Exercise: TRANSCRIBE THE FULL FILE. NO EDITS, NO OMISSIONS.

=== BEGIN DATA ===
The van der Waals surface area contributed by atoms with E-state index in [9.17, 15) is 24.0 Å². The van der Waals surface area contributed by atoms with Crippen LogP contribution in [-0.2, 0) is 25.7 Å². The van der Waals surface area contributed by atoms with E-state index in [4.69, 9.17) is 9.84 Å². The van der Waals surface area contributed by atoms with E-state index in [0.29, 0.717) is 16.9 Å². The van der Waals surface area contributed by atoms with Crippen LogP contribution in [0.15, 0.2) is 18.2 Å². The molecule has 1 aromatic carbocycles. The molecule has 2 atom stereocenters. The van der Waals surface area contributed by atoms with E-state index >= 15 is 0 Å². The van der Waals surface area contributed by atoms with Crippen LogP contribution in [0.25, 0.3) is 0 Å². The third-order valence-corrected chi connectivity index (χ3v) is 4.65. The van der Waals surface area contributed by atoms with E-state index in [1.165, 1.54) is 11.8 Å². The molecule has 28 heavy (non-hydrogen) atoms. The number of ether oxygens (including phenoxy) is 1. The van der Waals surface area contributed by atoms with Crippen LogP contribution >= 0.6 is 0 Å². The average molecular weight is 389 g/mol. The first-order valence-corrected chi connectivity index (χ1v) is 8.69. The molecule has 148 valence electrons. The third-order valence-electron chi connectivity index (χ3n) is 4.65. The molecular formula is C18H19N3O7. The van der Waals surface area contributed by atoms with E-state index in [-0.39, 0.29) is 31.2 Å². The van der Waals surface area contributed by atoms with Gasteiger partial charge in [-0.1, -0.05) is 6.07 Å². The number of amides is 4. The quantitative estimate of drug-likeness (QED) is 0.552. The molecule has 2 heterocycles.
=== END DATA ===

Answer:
The van der Waals surface area contributed by atoms with E-state index in [9.17, 15) is 24.0 Å². The van der Waals surface area contributed by atoms with Crippen LogP contribution in [-0.2, 0) is 25.7 Å². The van der Waals surface area contributed by atoms with E-state index in [4.69, 9.17) is 9.84 Å². The van der Waals surface area contributed by atoms with E-state index in [0.29, 0.717) is 16.9 Å². The van der Waals surface area contributed by atoms with Crippen LogP contribution in [0.15, 0.2) is 18.2 Å². The molecule has 1 aromatic carbocycles. The molecule has 2 atom stereocenters. The van der Waals surface area contributed by atoms with E-state index >= 15 is 0 Å². The van der Waals surface area contributed by atoms with Crippen LogP contribution in [0.25, 0.3) is 0 Å². The third-order valence-corrected chi connectivity index (χ3v) is 4.65. The van der Waals surface area contributed by atoms with E-state index in [1.165, 1.54) is 11.8 Å². The molecule has 28 heavy (non-hydrogen) atoms. The number of ether oxygens (including phenoxy) is 1. The van der Waals surface area contributed by atoms with Crippen LogP contribution >= 0.6 is 0 Å². The average molecular weight is 389 g/mol. The first-order valence-corrected chi connectivity index (χ1v) is 8.69. The molecule has 148 valence electrons. The third-order valence-electron chi connectivity index (χ3n) is 4.65. The molecular formula is C18H19N3O7. The van der Waals surface area contributed by atoms with E-state index in [-0.39, 0.29) is 31.2 Å². The van der Waals surface area contributed by atoms with Gasteiger partial charge in [-0.1, -0.05) is 6.07 Å². The number of amides is 4. The quantitative estimate of drug-likeness (QED) is 0.552. The molecule has 2 heterocycles.